"This hatchery will add a greater degree of operational flexibility and increased production by about two million fingerlings a year," said Todd Engeling, TPWD hatcheries director. "This hatchery will be used primarily for production of largemouth bass, channel and blue catfish and bluegill sunfish. It will also have the capability of producing striped bass should we need it."
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[ Media Contact: TPWD News, news@tpwd.texas.gov, 512-389-8030 ] [AR]
Aug. 30, 2008
TPWD Biologists Seek Info on Turtle Collections as Commission Amends Prohibited Nongame Regs
AUSTIN, Texas -- The Texas Parks and Wildlife Commission acted Aug. 21 on staff recommendations to amend regulations on prohibited nongame species.
Among the changes approved by commissioners:
--Extend "grandfather" period for possession of prohibited nongame species for noncommercial use to Nov. 1, 2010.
--Allow for possession, captive breeding and sale of prohibited nongame species from out-of-state sources;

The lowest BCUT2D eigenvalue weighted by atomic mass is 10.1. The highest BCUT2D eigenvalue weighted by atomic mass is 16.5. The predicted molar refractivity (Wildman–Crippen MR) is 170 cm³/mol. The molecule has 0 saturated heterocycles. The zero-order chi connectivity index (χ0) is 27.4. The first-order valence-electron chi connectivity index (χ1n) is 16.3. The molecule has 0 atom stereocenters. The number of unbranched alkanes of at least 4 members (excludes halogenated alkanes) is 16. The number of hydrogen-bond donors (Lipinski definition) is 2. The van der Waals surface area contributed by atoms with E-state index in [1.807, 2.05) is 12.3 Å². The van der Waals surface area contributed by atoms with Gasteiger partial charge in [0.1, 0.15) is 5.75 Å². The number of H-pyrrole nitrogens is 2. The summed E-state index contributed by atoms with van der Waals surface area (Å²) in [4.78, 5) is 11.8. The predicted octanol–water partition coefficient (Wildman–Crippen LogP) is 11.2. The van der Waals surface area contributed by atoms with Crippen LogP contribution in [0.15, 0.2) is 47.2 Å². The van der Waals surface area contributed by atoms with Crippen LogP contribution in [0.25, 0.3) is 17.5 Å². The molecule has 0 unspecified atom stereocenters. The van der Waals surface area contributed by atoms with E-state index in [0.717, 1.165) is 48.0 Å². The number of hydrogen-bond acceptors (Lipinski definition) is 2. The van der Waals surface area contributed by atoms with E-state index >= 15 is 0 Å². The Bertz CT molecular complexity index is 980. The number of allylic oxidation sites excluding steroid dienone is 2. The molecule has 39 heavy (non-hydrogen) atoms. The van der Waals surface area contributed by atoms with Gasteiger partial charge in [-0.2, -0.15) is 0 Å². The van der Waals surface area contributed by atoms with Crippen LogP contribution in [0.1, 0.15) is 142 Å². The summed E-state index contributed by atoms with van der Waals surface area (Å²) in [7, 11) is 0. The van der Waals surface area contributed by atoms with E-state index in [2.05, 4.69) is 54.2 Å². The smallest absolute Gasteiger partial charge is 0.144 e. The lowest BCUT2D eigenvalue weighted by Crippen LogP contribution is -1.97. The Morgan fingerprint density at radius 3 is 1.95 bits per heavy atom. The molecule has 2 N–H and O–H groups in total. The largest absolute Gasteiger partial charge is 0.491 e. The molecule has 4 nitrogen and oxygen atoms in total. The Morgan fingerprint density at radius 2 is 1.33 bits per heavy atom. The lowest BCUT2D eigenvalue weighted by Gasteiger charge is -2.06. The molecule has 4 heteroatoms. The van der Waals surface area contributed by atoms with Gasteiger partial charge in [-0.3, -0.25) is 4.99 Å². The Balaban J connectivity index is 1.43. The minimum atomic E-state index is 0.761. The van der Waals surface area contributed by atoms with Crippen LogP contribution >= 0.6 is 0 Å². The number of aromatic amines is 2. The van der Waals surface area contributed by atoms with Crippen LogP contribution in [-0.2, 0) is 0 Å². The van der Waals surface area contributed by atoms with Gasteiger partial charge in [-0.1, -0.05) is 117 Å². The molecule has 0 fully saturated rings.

"These are relatively minor changes to rules that were established in October 2007," said Matt Wagner, Ph.D., TPWD's Wildlife Diversity Program director. "Among other things, the rules created a 'white list' of nongame wildlife legal for commercial collection and sale under the proper permit. Conversely, all nongame species not on the 'white list' are prohibited from commercial collection in the wild."
According to Wagner, TPWD biologists are most interested in hearing from collectors who keep box turtles and other prohibited nongame.